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In a while I will have to play a gig with my band outdoors. We have our own PA system which is certainly well enough to be able to have good sound quality outdoors. However, there will also be playing a small band with an accordion. I am not sure how I have to amplify that. Does it need amplification in the first place? Will a standard SM57 be enough to amplify that? Should I provide the mic for an accordionist that will play in my backyard?

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closed as primarily opinion-based by JCPedroza, Meaningful Username, MrTheBard, Shevliaskovic, Pat Muchmore Jul 6 at 13:07

Many good questions generate some degree of opinion based on expert experience, but answers to this question will tend to be almost entirely based on opinions, rather than facts, references, or specific expertise.If this question can be reworded to fit the rules in the help center, please edit the question.

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You should have specified that the question was "should I provide the mic for someone that will play in my backyard" and save everyone's time. This was never about accordion or amplification, and the accepted answer makes that clear. The current accepted answer is useful only to you, and only to that gig. Terrible question and answer for a SE site. –  JCPedroza Jul 5 at 13:38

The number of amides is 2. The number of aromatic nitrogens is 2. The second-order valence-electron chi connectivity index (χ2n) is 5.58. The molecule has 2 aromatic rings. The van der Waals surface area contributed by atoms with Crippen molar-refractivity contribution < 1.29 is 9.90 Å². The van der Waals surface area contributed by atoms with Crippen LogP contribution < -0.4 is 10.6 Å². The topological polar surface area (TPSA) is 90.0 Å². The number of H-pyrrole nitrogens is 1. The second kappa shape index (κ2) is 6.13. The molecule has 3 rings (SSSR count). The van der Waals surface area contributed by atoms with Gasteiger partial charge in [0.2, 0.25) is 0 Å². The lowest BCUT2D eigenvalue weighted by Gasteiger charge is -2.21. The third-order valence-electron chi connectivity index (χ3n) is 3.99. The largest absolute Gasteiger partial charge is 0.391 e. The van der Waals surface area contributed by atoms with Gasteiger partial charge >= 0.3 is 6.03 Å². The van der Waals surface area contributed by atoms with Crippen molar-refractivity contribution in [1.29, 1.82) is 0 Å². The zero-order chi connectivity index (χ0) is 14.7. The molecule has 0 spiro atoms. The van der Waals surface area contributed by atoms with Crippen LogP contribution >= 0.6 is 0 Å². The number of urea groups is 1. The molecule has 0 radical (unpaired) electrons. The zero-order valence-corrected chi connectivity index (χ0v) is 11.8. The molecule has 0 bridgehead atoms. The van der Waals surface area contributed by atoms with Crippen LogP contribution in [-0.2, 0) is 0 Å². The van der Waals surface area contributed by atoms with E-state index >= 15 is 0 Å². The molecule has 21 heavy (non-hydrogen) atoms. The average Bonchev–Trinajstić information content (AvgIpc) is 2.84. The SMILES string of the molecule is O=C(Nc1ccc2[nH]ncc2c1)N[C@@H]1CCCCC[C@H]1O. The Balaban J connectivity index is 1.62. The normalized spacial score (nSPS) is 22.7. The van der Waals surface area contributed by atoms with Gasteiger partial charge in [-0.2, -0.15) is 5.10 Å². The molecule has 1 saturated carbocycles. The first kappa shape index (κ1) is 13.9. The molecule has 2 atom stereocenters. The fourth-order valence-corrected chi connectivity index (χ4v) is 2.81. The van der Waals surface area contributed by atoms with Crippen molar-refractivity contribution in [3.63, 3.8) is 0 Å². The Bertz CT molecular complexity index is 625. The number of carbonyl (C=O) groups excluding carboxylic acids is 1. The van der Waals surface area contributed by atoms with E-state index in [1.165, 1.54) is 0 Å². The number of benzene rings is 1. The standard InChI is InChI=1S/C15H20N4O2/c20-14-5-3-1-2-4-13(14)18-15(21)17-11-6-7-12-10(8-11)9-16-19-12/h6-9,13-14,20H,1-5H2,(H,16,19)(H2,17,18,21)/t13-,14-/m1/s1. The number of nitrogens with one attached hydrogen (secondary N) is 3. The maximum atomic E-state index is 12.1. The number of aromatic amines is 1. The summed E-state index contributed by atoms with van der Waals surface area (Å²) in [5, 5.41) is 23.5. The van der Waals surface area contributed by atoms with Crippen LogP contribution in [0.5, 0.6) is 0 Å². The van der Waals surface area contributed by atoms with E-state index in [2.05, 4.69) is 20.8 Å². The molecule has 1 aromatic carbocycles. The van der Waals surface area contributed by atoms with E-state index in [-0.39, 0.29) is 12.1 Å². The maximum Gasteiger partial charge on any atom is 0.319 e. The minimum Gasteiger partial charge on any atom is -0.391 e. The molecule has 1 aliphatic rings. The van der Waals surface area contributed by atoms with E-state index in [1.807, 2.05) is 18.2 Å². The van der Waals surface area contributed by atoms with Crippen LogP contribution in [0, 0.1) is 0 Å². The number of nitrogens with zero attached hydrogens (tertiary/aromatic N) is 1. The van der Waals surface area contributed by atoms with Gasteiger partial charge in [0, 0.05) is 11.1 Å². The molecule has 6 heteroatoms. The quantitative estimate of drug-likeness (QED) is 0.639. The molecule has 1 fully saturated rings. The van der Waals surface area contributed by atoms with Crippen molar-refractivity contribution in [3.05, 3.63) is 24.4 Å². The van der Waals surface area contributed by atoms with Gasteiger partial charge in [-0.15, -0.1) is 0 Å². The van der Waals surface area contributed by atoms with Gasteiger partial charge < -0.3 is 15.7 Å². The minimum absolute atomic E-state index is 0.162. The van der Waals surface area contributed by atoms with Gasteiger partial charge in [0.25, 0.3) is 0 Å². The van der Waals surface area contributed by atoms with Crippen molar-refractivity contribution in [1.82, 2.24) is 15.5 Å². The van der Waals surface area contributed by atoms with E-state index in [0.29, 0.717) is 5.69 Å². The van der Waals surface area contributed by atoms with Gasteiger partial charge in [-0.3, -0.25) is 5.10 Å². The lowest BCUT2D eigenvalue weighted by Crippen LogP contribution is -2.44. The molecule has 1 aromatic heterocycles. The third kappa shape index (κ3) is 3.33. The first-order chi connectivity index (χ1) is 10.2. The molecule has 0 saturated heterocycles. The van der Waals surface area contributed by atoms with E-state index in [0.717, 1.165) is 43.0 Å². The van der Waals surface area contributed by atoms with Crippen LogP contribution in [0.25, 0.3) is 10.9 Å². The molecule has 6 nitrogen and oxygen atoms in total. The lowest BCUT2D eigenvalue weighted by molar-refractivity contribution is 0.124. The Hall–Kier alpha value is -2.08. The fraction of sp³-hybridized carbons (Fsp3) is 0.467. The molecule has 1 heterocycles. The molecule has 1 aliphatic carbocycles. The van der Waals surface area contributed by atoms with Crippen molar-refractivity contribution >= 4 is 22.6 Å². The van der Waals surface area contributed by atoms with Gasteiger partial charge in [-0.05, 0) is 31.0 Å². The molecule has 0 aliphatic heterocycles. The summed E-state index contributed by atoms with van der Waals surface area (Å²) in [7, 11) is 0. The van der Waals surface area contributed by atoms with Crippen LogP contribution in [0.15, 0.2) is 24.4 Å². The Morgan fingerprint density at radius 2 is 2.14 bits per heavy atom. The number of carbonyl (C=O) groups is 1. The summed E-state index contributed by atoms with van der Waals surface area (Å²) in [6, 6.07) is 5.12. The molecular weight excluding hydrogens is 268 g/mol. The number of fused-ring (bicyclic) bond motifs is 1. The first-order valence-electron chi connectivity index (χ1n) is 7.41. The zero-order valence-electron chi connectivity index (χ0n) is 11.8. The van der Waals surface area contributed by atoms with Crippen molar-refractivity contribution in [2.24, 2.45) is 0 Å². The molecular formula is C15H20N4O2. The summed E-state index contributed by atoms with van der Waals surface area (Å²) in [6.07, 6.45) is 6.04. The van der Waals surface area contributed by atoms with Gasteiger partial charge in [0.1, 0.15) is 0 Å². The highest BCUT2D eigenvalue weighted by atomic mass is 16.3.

Any questioner has the propensity to choose any answer s/he deems to be the best.That is subjective, but that's the way it is.That is purely their choice, as it's their question.Let the Community decide, based more on the OP's question. –  Tim Jul 5 at 15:13
    
Someone edited my question. It is not a small gig in my back yard. At least 300 people will be there... –  Valentin Grégoire Jul 5 at 15:15
    
@Tim I know, and it's fine. I'm only saying that this question is not about accordions or amplification, this question is about "should I provide a mic for a guest group?", which is reflected in both the accepted answer and the question. The accepted answer redefined the scope some of us gave to the question. I edited the question to reflect this scope explicitly so we can have both this question and one about actual accordion microphoning and amplification. It's just about scope, nothing more and nothing less. –  JCPedroza Jul 5 at 15:35
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@ValentinGrégoire The accepted answer doesn't talk about accordions or amplification. All it says is "let them use your SM57, you don't have to provide a mic for them, maybe send them a mail". You don't want to know how to amplify an accordion, which is made obvious by the accepted answer. –  JCPedroza Jul 5 at 16:28

5 Answers 5

up vote 5 down vote accepted

Since it's not your band, and you're alerady kind enough to provide a PA system, don't do anything. Let the accordionist make do with what you have (e.g. mic stand and SM-57) or else bring his or her own equipment (such as clip-on mics and a pre-amp) to plug into your PA.

Musicians have to be responsible for this kind of thing themselves, if they want the best possible amplified sound in any situation, as well as more control over that sound.